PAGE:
After two decades in the watch industry, its founders realised most enthusiasts were excluded by retail prices “bloated with mid-channel markups and celebrity endorsements”. Their first crowdfunding campaign, launched at the end of 2014, was fully funded within 11 hours and holds the distinction of being the highest-funded Swiss-made watch to date, with their third campaign raising more than $1.7-million in fan support. Their latest LIV GX1 Cool Gray chronograph Limited Edition (of 500) is available online at $490.
Also check out Belgian brand Méraud and their vintage-inspired Bonaire diver’s watch, powered by a modified Caliber STP1-11 Swiss automatic movement (€655), and the “reborn” Czech brand Chronotechna with its “blackest watch ever made” using Aerospace Super Black Coating, powered by a Swiss Sellita SW 200-1 self-winding movement. If you pledged €399 euro when they launched you’d be receiving your watch in March - but now it’s worth three times that.
Looking to join their ranks soon is Guerrier and the Riskers team with their, as-yet-watchless “watch brand with a difference”, conceived only nine months ago.
“A good friend was looking for a watch for about €800 (R12,500), which for him was a lot of money. He’s not a watch geek and not able to spend more. I accompanied him a store to look in this price category and he was so disappointed because he was presented with hundreds of watches everywhere, giving the impression they are nothing special. It was not a great experience. Like a supermarket. This is why Kickstarter and new creations are booming because for €800 to 1,000 you can buy a positive story, something emotional,” Guerrier says.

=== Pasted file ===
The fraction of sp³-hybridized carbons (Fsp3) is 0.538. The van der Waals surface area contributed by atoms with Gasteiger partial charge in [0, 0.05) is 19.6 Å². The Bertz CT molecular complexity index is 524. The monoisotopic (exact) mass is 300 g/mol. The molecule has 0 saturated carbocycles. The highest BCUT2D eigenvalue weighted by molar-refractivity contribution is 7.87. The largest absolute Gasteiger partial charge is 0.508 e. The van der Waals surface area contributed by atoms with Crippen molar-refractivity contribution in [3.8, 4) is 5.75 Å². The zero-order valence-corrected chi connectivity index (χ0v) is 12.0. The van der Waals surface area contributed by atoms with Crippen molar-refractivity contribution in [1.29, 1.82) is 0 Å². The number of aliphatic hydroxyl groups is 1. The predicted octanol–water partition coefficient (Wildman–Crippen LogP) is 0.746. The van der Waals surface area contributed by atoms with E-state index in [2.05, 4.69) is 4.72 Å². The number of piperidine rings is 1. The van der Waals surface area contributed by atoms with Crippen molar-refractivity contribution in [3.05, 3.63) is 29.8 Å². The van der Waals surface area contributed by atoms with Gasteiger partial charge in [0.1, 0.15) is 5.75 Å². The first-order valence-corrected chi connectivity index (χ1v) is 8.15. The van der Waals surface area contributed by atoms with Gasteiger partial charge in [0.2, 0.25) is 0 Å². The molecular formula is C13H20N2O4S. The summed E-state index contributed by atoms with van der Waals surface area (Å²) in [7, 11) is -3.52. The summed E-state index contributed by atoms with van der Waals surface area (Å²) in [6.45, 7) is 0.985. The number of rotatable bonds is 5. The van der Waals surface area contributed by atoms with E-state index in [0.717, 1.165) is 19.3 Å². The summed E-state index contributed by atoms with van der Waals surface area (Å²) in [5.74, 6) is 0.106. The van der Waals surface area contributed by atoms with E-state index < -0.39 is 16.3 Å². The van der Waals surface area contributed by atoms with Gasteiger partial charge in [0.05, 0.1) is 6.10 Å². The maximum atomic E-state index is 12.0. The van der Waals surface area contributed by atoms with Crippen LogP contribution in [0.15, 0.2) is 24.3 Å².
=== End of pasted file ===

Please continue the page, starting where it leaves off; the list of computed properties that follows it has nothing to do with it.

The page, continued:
“You don’t buy a watch because you need it, you buy it for something else, an emotion, a story … today people are more informed and more demanding and they don’t want a story created in PowerPoint, they want something true.
“AP [Audemars Piguet] lost the opportunity with just another watch - nothing striking or exceptional. Its finishes are beautiful but it’s not revolutionary,” says the millennial and serial entrepreneur, who along with his nine co-founders – all former Richemont executives – bring over a decade each of industry experience to Riskers but also fresh ideas on how things need to be done.